By David Flemming
Vermont scored the worst of all 50 states in providing a legislative check on the governor’s emergency powers, according to a new study from the Maine Policy Institute.
Vermont’s Legislature has little legal authority to challenge any emergency edict from the governor, given the wide scope in Vermont law regarding a governor’s actions in declaring and continuing a state of emergency.
In the policy study — “Scoring Emergency Executive Power In All 50 States” — “every state received a numerical score between 1 and 20 across five categories for a total score of up to 100 points. The highest score denotes the most stringent executive powers, allowing for the greatest accountability from the people’s branch, the legislature. The lowest score denotes the weakest check on executive powers and the greatest potential threat to liberty.”
There is a wide range in the time limits New England states have set on their state of emergency declarations. New Hampshire has the strictest declaration: the emergency must be renewed every 21 days. Maine and Rhode Island have a limit of 30 days, and Connecticut stipulates 60 days. Only Massachusetts and Vermont have no time limit on a state of emergency.
The only category that Vermont scores better in is the “authority to alter statutes or regulations” during a state of emergency. Only Massachusetts and Vermont do not give the governor such authority. New Hampshire is nearly as strict: the governor “may amend or create new regulations but cannot modify or remove statute.” Connecticut, Maine and Rhode all allow the governor to suspend any statute or regulation related to the emergency.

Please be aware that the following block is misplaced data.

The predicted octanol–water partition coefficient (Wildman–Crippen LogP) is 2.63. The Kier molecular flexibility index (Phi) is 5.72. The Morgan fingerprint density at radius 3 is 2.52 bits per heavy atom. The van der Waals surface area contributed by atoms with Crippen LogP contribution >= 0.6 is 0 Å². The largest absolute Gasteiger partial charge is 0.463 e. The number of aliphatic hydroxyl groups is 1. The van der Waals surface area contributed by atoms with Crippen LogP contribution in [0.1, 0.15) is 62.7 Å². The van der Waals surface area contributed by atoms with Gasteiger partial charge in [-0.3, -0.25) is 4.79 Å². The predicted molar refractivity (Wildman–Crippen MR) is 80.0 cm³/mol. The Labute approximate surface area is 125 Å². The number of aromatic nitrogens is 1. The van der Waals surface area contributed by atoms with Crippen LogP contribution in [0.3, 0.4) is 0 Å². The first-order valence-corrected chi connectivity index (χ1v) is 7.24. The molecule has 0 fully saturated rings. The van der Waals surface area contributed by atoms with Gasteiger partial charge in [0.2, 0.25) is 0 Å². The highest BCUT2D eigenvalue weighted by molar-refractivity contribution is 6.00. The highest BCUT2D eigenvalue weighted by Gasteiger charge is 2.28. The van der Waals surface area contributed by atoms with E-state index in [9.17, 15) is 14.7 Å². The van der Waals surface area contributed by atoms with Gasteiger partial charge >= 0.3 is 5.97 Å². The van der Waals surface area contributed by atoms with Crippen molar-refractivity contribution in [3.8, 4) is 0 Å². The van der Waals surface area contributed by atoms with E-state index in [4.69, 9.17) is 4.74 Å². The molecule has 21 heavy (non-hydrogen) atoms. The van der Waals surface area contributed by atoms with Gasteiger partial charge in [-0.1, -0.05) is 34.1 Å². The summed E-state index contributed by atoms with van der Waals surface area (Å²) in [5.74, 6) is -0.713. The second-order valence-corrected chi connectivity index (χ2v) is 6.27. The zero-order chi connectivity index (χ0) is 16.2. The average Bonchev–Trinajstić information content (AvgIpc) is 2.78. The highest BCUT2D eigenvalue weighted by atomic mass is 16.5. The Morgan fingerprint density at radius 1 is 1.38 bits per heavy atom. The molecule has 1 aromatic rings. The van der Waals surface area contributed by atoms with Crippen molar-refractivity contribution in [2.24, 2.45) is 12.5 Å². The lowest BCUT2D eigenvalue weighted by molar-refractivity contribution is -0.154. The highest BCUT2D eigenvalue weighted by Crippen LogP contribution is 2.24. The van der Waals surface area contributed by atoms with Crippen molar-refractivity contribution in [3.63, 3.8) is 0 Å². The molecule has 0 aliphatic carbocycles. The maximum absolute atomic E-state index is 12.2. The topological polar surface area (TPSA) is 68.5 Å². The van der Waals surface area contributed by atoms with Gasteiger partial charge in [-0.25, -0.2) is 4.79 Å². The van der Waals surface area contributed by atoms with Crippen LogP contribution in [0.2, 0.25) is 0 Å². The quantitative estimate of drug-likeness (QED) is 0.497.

In the report, Vermont scores abysmally on the governor’s powers continuing post-emergency. New Hampshire, Massachusetts and Rhode Island immediately remove any such powers from the governor after the state of emergency is lifted. Maine gives its governor 30 days to use executive powers during the Covid-19 emergency. Connecticut and Vermont score lowest of the New England states, giving their governor six months to keep using emergency powers.
While the first three categories are given only a single weight, the last two categories are weighted twice as heavily, because, as Maine Policy notes, “the primary focus of this report is the checks and balances on emergency executive authority.”
Vermont joins three other New England states in giving the governor the sole responsibility for declaring a state of emergency: Maine, Massachusetts and Rhode Island. A Connecticut Senate/House legislative joint committee may “disapprove and nullify” a governor’s emergency order within three days, while New Hampshire gives both the legislature and governor the power to declare an emergency.
In every single other New England state, a joint resolution passed by the House and Senate will terminate a state of emergency. Vermont stands alone in giving the governor the sole authority to terminate an emergency.
It makes sense why these final two categories are weighted twice as heavily: Gov. Phil Scott has the authority to declare an emergency at any time he pleases and end it whenever he pleases. Time limits, the suspensions of laws during an emergency, and even the governor’s powers that continue after a state of emergency has ended, are all icing on cake.
No doubt the citizens of other states are more aware of interplay of emergency powers between the governor and legislature. Scott and the Vermont Legislature have been in near lockstep, at least on Vermont’s state of emergency, for all of 2020.
So far, only a minority of Vermonters have taken any actions against such emergency actions. However, lawmakers can reform Vermont statute and decentralize emergency power from the governor to the governor and the legislature.
David Flemming is a policy analyst for the Ethan Allen Institute. Reprinted with permission from the Ethan Allen Institute Blog.